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Common Sense Media: Boys and Body Image Tips

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Common Sense Media,
Wed Jan 16, 8:45 PM UTC

Obsessed with Their Bodies: The New Truth for Boys

The pursuit of a perfect body is no longer just a "girl" thing. Boys are also falling prey to the images of ideal bodies splashed across magazine covers, in video games, in movies, in music videos, and now on social media. Unlike their female counterparts, however, most boys aren't out to get skinny. They want to bulk up. And some are going to extreme efforts to get a muscular, chiseled physique.

Why Body Image Matters for Boys

Messages in the media about feeling and looking powerful have a huge influence on boys. Over the past 30 years, the ideal male physique has gained muscle and lost body fat. Now, online forums and blogs make it easy to seek and share information about diet and fitness that's not always healthy.

Boys are encouraged at an early age to think that being a man and being strong go hand in hand. Halloween superhero costumes are padded to make 6-year-olds look like they have six-packs. As they grow older, the pressure to "man up" can sometimes lead to crash diets, over exercising, smoking, or even taking dangerous supplements. And in a culture that discourages boys from talking about their feelings, it can be that much harder for parents to detect their son's body dissatisfaction.

So what can you do to help your son develop a healthy body image?

Tips for Parents of All Kids

  • Make health a habit. If you take care of yourself, you'll help your kids appreciate all that our bodies can do. By fostering a healthy lifestyle, you're helping your kids resist extreme dieting messages.
  • If your kids are struggling with body image, you might share your own insecurities and how you dealt with them. You want your kids to know that you understand. After all, this is just the beginning of a life-long dialogue.
  • Keep an eye on your kid's social networks, texts, and other online comments. The online environment carries some risks because boys can feed their obsession in isolation. Bodybuilding and fitness forums can promote risky training and unattainable body ideals that boys may pursue without checking with their doctor or coach. Also, boys can expose themselves to constant criticism by posting photos of themselves. Pay attention to what they're doing online.

Tips for Parents of Elementary School Kids

  • Emphasize health over looks. Talk about what boys' bodies can do, rather than what they look like. Make sure your son knows you love him for who is he is.
  • Keep kids active. Don’t let them "veg" in front of a screen too long at any given time.
  • Keep an eye on your kid's social networks, texts, and other online comments. Today's kids are living in a constant feedback loop of criticism. They can post, send, and read comments about their friends and themselves instantly -- and obsessively. Many boys take advantage of anonymity and online distance to insult one another's weight and appearance.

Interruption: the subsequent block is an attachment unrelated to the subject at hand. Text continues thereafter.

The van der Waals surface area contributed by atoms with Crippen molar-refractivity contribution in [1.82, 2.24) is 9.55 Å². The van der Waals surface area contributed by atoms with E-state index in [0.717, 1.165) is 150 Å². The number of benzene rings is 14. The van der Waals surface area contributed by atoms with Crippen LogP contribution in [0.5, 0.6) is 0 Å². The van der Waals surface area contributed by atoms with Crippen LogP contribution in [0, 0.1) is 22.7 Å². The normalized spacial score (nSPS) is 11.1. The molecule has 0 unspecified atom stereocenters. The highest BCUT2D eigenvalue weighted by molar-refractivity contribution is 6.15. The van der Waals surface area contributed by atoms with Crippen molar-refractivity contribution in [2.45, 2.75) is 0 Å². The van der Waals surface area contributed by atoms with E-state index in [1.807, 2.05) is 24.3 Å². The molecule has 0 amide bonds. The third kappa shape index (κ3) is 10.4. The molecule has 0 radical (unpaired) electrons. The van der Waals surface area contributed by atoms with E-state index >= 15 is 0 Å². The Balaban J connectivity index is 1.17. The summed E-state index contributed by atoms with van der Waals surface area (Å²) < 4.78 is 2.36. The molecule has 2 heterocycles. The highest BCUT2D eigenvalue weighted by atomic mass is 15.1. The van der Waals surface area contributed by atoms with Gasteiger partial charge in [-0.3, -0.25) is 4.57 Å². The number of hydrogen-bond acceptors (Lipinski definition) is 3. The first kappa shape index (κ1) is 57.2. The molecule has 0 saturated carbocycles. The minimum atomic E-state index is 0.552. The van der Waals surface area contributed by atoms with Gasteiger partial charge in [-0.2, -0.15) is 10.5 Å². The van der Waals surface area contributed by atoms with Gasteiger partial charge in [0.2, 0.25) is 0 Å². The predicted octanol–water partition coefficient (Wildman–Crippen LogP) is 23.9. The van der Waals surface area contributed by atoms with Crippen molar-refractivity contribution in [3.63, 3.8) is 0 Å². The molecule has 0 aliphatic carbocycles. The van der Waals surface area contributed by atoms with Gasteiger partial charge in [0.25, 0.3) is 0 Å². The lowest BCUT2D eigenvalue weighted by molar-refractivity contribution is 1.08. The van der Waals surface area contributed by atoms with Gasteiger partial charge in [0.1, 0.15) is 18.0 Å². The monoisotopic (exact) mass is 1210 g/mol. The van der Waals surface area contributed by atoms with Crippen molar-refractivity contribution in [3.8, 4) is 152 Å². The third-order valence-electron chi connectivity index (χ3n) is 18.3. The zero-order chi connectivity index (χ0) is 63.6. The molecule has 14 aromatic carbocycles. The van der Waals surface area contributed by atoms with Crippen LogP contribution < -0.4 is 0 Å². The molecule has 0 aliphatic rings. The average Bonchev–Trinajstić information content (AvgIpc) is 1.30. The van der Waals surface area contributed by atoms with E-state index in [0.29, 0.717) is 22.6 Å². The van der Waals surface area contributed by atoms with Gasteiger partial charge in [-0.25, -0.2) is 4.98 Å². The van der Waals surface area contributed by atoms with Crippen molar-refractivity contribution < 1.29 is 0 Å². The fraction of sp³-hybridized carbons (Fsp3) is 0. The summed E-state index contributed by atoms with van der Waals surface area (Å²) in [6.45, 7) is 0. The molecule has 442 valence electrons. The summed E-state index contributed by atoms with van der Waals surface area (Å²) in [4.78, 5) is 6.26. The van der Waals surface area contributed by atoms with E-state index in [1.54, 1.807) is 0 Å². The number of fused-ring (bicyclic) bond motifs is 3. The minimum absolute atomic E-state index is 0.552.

Tips for Parents of Middle School Kids

  • Check your own behavior. Are you overly critical of your own body? Do you exercise and eat well? You're setting an example of adult behavior.
  • Do a reality check. Help your children form realistic expectations. Point out that the sports celebrities they admire have teams of people helping them work them out, feeding them special meals, and, in some cases, surgically altering them. The same holds true for "hot" movie stars. One glance at the real men in their lives will drive home this point.
  • If your son is on a sports team, check in with him about training. Find out what kind of messages he's getting from his coach and from other team members. Make sure his diet and exercise regimen are part of a larger goal of being healthy.

Tips for Parents of High School Kids

  • Check in. Ask your son whether his friends use risky methods to control their weight. Since boys will talk more easily about other people than themselves, you can get more information by asking about what friends do. Ask: Are any of your friends using steroids or supplements? Working out too much? Talking about "purging" after a pig out? If so, ask your son how he feels about it and whether he's ever been tempted to engage in any of this behavior.
  • Check for signs. Sudden weight loss (or gain), dramatically increased workouts, large muscle growth, and radically altered eating patterns are just a few signs of eating disorders or potential steroid or supplement use. If you think your son is at risk, make a doctor's appointment immediately. This is critical not only for your son's health but also for his mental well being, since eating disorders create a lot of feelings of shame. Sometimes your child might be more forthcoming with a health professional than with you, for fear of either letting you down or being criticized.
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